What’s Wrong With $200 A Month For SM Content?

I have a client who recently asked if I would manage his brand’s social media accounts for a small retainer – $200 a month. He mentioned he had seen several small business SM consultants in his area offering content services as cheap as $95 per month and was surprised I wasn’t interested in offering anything similar.

social-media-guru-noise

He’s right. There are plenty of self-proclaimed social media “gurus” that do that kind of work. It’s rude to name names, but we’ve all seen “consultants” happy to fill your company’s Twitter account with inspirational quotes, engaging questions and blow-by-blow breakfast recaps. But I’m not one of them – it’s precisely that type of social media content that gives all of us in the biz a bad name.  

The truth is, $95 a month doesn’t come close to the labor cost of maintaing a half decent web presence. The only way to earn a profit on a small SM retainer – even at $200 or $300 a month – is to crank out generic, trite updates. Posts like “What are some recent compliments you’ve received?” or “Dream on! You’ve got to have a dream, if you want to have a dream come true. – Dennis Waitley #quote.” Does anyone think these posts are an authentic reflection of a brand’s message?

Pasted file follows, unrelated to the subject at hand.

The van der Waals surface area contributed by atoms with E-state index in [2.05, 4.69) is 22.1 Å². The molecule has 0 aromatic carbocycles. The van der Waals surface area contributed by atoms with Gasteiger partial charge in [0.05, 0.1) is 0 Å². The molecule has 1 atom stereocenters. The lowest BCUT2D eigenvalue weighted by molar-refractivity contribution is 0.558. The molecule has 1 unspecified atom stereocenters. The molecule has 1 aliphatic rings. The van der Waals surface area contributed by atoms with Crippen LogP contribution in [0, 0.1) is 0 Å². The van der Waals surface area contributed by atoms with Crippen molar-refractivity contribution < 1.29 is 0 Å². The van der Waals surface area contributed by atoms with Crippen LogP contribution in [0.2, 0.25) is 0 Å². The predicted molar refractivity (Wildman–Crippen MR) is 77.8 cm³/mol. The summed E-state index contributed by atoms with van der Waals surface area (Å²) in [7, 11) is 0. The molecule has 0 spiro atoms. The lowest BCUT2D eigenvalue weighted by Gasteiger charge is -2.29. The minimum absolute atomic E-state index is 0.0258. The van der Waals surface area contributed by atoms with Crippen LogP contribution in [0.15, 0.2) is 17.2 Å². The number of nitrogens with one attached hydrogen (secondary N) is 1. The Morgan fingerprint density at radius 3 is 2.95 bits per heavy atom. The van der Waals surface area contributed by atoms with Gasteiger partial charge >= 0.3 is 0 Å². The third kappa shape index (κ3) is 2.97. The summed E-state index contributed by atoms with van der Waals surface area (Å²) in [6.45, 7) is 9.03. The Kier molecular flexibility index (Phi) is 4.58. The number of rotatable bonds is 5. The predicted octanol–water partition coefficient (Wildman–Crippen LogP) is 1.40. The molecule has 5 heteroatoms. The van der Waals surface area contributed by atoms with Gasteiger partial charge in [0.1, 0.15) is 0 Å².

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For both a brand and its followers to benefit from an SM account, the content has to be genuinely interesting. Share insider tips, updates from the skunkworks, conversations you’ve had with customers. Every business stumbles across insights worth sharing, daily. The thing is, who has the time to learn so much about a brand for $95 a month?

Social media works best when the updates are coming from a voice that lives and breathes a brand. Someone who can act as a direct channel to SM. It’s possible to gain followers, and build a community with a content stream of platitudes, but that doesn’t serve anyone. Only fans who care about your brand will become customers.

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So – how can a small business with limited resources take advantage of social media? Choose your channels carefully. Don’t try to maintain accounts everywhere. Observe your competitors and your clients. Are they on Facebook? Pinterest? Inspiration is everywhere – make sure an employee gets in the habit. Try your hardest to integrate SM into your current routine, instead of thinking of social posting as a separate chore. Don’t farm out your brand’s voice to someone who doesn’t understand what you do.

And if you’re interested in optimizing your audience engagement to best deliver branded messaging content, you ought to follow me on Twitter. For free.

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    About jamesfacts

    I'm a web marketing consultant in Brooklyn, New York, specializing in small to mid-size businesses. I help brands build a presence online and engage their clients and prospects. Find me on Twitter or

    28. March 2013 by jamesfacts
    Categories: Entrepreneurialism, Social Media | Tags: , , , | 1 comment

    One Comment

    1. Fantastic post. thanks for sharing. Will be interesting to see the industry evolve.

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